Another theme of the film is this idea of a “brief encounter” (indeed the 1945 film of the same name is brought up several times) and how people often connect with strangers suddenly and relate to these encounters far better than they do with people they have known for years.  It is fun, thinking back on my own life, how many friendships have been started by just such chance encounters.  I love when sitting with an old friend how we can’t quite remember how we met and how we can’t quite think of a time when we didn’t know each other.

Last, but not least, Mrs. Palfrey at the Claremont has an unmistakable sensuality to it.  The beginning shows Ludo at his typewriter as he writes and smokes and there is a close shot of his mouth as he reads the first sentence in Sarah Palfrey’s tale.  Ludo and Mrs. Palfrey hug and lean on each other often, a familiarity that easily allows Ludo to pretend to be her grandson, and leaving us with the sense that if they were the same age, well, the late Arthur might have been given a run for his money.  The Claremont itself is still a finely furnished hotel, but dull and aged, much like it’s occupants all who were probably very striking in looks when younger, but have now faded with age.  Ludo is shabby out of poverty (a bit of his own doing), but despite that is a breath of fresh air in looks and energy, recalling the beauty and vitality of youth to the occupants of the Claremont.  It is so true that the elderly are often invigorated being around youth and/or small children.  They remember what they used to be and the great hope and promise of life when one is at the beginning.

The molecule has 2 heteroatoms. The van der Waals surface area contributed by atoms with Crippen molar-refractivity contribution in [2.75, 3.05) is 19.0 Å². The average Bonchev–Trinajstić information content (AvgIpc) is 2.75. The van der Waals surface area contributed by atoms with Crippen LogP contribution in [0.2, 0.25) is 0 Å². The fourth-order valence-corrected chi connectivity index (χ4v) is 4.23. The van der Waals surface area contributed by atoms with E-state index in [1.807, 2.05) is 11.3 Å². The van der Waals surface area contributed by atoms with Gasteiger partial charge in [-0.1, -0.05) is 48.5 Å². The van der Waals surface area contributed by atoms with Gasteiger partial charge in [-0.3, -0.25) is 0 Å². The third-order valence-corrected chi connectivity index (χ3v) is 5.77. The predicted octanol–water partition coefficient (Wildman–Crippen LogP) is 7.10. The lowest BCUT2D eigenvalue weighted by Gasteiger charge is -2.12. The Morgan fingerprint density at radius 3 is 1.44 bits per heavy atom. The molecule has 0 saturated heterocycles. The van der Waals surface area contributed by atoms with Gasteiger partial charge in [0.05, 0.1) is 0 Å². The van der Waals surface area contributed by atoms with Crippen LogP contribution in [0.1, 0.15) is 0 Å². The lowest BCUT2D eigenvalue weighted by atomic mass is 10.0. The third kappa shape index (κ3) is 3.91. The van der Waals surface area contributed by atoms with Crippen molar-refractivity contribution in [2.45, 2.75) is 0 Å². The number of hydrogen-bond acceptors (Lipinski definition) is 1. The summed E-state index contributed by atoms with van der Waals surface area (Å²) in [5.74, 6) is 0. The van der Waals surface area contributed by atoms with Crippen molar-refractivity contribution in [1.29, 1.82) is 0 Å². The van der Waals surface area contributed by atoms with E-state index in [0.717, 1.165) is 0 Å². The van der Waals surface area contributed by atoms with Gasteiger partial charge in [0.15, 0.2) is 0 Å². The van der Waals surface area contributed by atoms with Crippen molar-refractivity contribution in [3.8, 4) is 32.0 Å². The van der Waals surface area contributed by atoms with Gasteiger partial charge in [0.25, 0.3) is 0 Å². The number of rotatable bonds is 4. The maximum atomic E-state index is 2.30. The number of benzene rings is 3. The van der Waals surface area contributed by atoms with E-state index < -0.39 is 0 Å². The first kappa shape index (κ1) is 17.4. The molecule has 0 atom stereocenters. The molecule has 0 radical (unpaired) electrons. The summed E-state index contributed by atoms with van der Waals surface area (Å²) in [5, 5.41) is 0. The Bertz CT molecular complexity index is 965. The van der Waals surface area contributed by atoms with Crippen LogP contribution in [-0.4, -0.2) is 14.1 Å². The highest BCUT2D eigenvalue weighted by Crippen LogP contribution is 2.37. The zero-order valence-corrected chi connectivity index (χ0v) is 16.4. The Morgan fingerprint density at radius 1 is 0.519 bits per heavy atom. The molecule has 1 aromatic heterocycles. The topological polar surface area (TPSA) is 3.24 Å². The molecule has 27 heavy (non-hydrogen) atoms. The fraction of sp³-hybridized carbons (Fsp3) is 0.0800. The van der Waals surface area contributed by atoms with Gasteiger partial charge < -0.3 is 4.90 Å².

In addition, Ludo is a fantastic cook, his dish contrasting severely with the bland food served carelessly at the hotel. A quick series of cuts highlights what a gourmet cook he is.  This is nearly passed over and is wholly superseded by the highlight of the film, his performance of “For All We Know,” but it should not be overlooked.  As a cook alone, Ludo is highly underrated by both himself and society.  Another theme this brings out is that sometimes we underestimate even ourselves, throwing our efforts into something we think we have talent in (in this case writing), and ignoring the even greater talent we have for things like cooking or music.  How often have we known someone who is the best, most patient teacher in the world, but does not desire to be one for a living?  How often have we known friends who rank their own sufficient, albeit mediocre artistic talents far above their very real unique talents with business or family?

From the film, I think that Ludo is a sufficient writer, but I doubt that it’s his overarching talent.  He is a dreamer and thinker more than a writer, and his friendship with Mrs. Palfrey shows that he has far more talent interacting with people rather than the written word.  That’s not to say he doesn’t have talent as a writer; but it is heavily implied that he likes the idea of a being “a writer,” as so many young people do (myself included!), but is possibly more suited to being a cook, a musician, a poet, or even a nurse.

At the end, the film leaves us with the knowledge that good friends are hard to find, and sadly we often cannot find such friendship among the members of our own family.  It stresses the importance of cherishing and being around the ones who do really love you and surrounding yourself with those people, especially at the end of one’s life.  This is truly a gem of a film.  It is rare in this day and age to find a story that dwells on real themes in such a sweet, poetic manner.